We all want to achieve a level of “greatness” in our lives and in our business. But the question is what is greatness and what does it even look like?
That has been a lifetime pursuit of Jay Abraham, a marketing master and author of influential books such as Getting Everything You Can Out of All You’ve Got. Jay has spent the past 25 years solving problems and significantly increasing the bottom lines by more than $9.4 billion for more than 10,000 clients in more than 465 industries worldwide.
Jay has seen and dealt with every type of business you can imagine. He’s studied and solved every kind of business question, problem, challenge and opportunity. But in his dozens of years of helping other people become successful, he was constantly seeing people fall to inertia, to choose mediocrity. Everybody grew up thinking they’d be a superhero and many ended up a bit part in someone else’s heroic story. Jay saw that people had greatness inside, yearning to run free.
He researched the path to greatness and concluded that it has four steps. In this discussion with Insurance- NewsNet Publisher Paul Feldman, Jay describes how to achieve greatness.
FELDMAN: How do you define “Greatness” and why should everyone strive for it?
ABRAHAM: We started looking at greatness a couple of years ago and it was tormenting to me because I see all kinds of people around the world who perform at levels of mediocrity. And yet there is never any man or woman in any role in life and certainly in your industry that ever wants to be average or mediocre. So the question is why would they do it?
I did a lot of thinking and had a lot of stimulating discussion with a lot of experts and specialists much brighter than I and we have come to the conclusion that every human being is inherently programmed in their DNA for greatness. Now that’s the good news. But there are four reasons that few if any perform even remotely close to greatness.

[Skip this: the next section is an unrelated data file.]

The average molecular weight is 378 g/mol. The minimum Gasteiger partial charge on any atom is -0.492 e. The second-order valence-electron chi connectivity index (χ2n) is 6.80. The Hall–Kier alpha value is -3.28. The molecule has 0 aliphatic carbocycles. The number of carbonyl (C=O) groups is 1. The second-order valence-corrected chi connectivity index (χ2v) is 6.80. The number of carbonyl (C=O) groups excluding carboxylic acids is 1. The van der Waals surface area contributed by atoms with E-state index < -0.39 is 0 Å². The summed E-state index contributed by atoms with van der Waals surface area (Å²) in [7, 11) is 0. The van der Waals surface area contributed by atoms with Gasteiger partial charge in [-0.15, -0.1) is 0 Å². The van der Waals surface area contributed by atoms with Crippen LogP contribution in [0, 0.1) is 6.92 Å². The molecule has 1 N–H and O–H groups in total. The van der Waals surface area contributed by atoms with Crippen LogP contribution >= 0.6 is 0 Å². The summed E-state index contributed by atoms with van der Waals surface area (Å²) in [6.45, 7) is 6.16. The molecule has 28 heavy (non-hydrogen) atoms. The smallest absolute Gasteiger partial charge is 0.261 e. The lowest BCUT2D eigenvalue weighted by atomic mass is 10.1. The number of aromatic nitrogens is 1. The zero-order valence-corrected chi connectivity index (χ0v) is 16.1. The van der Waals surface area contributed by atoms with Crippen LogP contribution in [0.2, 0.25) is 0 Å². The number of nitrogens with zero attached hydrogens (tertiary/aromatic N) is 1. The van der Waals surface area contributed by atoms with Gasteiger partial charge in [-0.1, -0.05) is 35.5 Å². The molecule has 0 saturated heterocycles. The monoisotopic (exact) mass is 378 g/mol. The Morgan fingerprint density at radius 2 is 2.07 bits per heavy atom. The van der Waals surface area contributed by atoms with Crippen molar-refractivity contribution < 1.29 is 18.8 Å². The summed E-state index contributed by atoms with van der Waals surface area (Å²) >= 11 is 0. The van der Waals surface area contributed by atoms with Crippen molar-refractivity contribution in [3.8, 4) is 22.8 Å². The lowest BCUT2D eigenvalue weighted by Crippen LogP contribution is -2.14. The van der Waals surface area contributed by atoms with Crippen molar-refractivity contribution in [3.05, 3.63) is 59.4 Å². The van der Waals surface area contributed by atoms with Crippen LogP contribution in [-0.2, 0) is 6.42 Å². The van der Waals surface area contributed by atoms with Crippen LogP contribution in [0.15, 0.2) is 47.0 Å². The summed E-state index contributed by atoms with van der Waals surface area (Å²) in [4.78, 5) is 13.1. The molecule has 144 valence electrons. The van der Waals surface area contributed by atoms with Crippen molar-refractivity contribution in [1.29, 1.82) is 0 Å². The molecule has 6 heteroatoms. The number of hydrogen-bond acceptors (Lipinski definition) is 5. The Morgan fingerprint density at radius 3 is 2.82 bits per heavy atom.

The difference between mediocrity and greatness is not linear. When you realize how to operate in that rarefied strata of greatness, the impact, the performance, the results, the connection, the relevancy that emanate from it is asymmetric. It’s geometric.
FELDMAN: So, why do so few people operate in the realm of greatness?
ABRAHAM: The first, biggest and most fascinating reason and the reason that’s pretty easy to solve is they do not have a clue. They don’t know what greatness looks like relative to the performance of their job, their career, their role or their life. Not only what it looks like, but also how it feels, how it is supposed to be executed and what it looks like from the recipient’s side.
I had a client in Mexico who sold entry- level homes for people who were just getting married. Their entryway on their model house had graffiti on it. The bathrooms were not clean and the environment was dirty. Yet when people went there, they were being asked to choose this as the place they wanted to raise their family and spend the rest of their lives. And it was not doing well. The managers of the facility were working their hearts out but no one had made that connection.
So the first move toward greatness is recognizing that it’s inherent. We all have it. We sense in our hearts that we are not necessarily performing to the nth degree of our capability. And a lot of times we try to correlate it to money but it’s much more complex than that. We want more fulfillment, we want more connection, we want more contribution but no one ever paints a clear picture.